Christ Our Passover

“The blood shall be for a token or sign to you upon [the doorposts of] the houses where you are, [that] when I see the blood, I will pass over you, and no plague shall be upon you to destroy you when I smite the land of Egypt.” Exodus 12:13 Amplified Bible

My attempt to answer some hard questions surrounding the death and resurrection of Jesus Christ was mostly because I wanted to provide answers for people seeking spiritual truth. Yet, deep in my heart, I am certain there are truths God wants to reveal to me.

Honestly, it is not necessary to obtain extensive spiritual knowledge to receive Christ. He is powerful enough to make Himself real in your life with little knowledge of His Word. He did that for me. However, for many years afterward I also walked in chains instead of freedom because of the things I did not know about God’s Word.

Reading and understanding the history of how God orchestrated the redemption (buying out of bondage) of humanity in the Bible is awe-inspiring. In fact, I have no words to adequately describe it. It is an experience like no other.

I found the material for this post in my extensive study of the Passover, which is the season we are presently in. Dr. Henrietta Mears summarizes the meaning of the Passover in What the Bible Is all about:

Exodus 12 gives us the thrilling story of the Passover, the clearest Old Testament picture of our individual salvation through faith in the shed blood of our Lord Jesus Christ. In this chapter is the basis for calling Christ the ‘Lamb of God, Christ our Passover,’ and the many tender references to His crucifixion as the death of our own Passover Lamb.

In my research, I felt Matthew Henry presented a wonderful commentary on this particular event. Here is an account from Matthew Henry’s Concise Commentary, on Exodus 12:1-20:

The Lord makes all things new to those whom he delivers from the bondage of Satan, and takes to himself to be his people. The time when he does this is to them the beginning of a new life.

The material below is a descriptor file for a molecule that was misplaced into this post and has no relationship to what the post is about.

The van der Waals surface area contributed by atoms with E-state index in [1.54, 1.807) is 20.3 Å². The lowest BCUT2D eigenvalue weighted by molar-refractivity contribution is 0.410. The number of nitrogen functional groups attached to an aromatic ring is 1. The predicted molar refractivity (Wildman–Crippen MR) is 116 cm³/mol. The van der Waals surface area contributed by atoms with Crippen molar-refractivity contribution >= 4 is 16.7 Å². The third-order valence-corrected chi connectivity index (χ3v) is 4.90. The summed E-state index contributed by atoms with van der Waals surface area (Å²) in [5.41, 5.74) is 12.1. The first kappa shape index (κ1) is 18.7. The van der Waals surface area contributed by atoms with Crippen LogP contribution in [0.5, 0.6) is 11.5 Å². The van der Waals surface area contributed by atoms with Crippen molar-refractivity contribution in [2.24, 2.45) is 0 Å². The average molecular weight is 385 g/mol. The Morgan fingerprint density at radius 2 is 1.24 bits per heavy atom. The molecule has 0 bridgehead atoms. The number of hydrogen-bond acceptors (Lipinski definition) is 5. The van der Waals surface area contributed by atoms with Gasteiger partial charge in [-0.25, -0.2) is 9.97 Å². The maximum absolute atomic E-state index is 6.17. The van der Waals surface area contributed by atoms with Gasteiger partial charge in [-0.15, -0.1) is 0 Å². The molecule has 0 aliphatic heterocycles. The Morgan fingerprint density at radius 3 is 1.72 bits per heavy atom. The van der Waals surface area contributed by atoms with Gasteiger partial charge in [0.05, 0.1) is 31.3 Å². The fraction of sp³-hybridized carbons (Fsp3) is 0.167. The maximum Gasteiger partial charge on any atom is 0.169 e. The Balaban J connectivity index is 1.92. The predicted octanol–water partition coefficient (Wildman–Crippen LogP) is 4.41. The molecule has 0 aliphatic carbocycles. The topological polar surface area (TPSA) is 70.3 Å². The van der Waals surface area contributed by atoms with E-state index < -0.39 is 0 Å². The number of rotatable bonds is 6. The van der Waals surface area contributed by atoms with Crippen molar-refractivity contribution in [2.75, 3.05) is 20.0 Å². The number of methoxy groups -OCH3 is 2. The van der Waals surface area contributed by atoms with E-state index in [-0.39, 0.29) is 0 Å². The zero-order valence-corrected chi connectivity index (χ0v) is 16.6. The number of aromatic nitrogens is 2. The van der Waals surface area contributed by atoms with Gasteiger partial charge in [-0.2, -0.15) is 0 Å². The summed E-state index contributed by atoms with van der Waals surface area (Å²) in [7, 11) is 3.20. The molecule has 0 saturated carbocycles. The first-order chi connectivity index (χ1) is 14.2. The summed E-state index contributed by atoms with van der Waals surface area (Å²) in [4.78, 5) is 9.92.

God appointed that, on the night wherein they were to go out of Egypt, each family should kill a lamb, or that two or three families, if small, should kill one lamb. This lamb was to be eaten in the manner here directed, and the blood to be sprinkled on the door-posts, to mark the houses of the Israelites from those of the Egyptians.

The angel of the Lord, when destroying the first-born of the Egyptians, would pass over the houses marked by the blood of the lamb: hence the name of this holy feast or ordinance.

The Passover was to be kept every year, both as a remembrance of Israel's preservation and deliverance out of Egypt, and as a remarkable type of Christ.

Their safety and deliverance were not a reward of their own righteousness, but the gift of mercy. Of this they were reminded, and by this ordinance they were taught, that all blessings came to them through the shedding and sprinkling of blood.

Observe, 1. The paschal lamb was typical. Christ is our Passover, 1 Corinthians 5:7. Christ is the Lamb of God, John 1:29; often in the Revelation he is called the Lamb. It was to be in its prime; Christ offered up himself in the midst of his days, not when a babe at Bethlehem. It was to be without blemish; the Lord Jesus was a Lamb without spot: the judge who condemned Christ declared him innocent.

It was to be set apart four days before, denoting the marking out of the Lord Jesus to be a Saviour, both in the purpose and in the promise. [As Christ was crucified at the Passover, so he solemnly entered into Jerusalem four days before the very day that the paschal lamb was set apart.] It was to be slain, and roasted with fire, denoting the painful sufferings of the Lord Jesus, even unto death, the death of the cross. The wrath of God is as fire, and Christ was made a curse for us. Not a bone of it must be broken, which was fulfilled in Christ, John 19:33, denoting the unbroken strength of the Lord Jesus.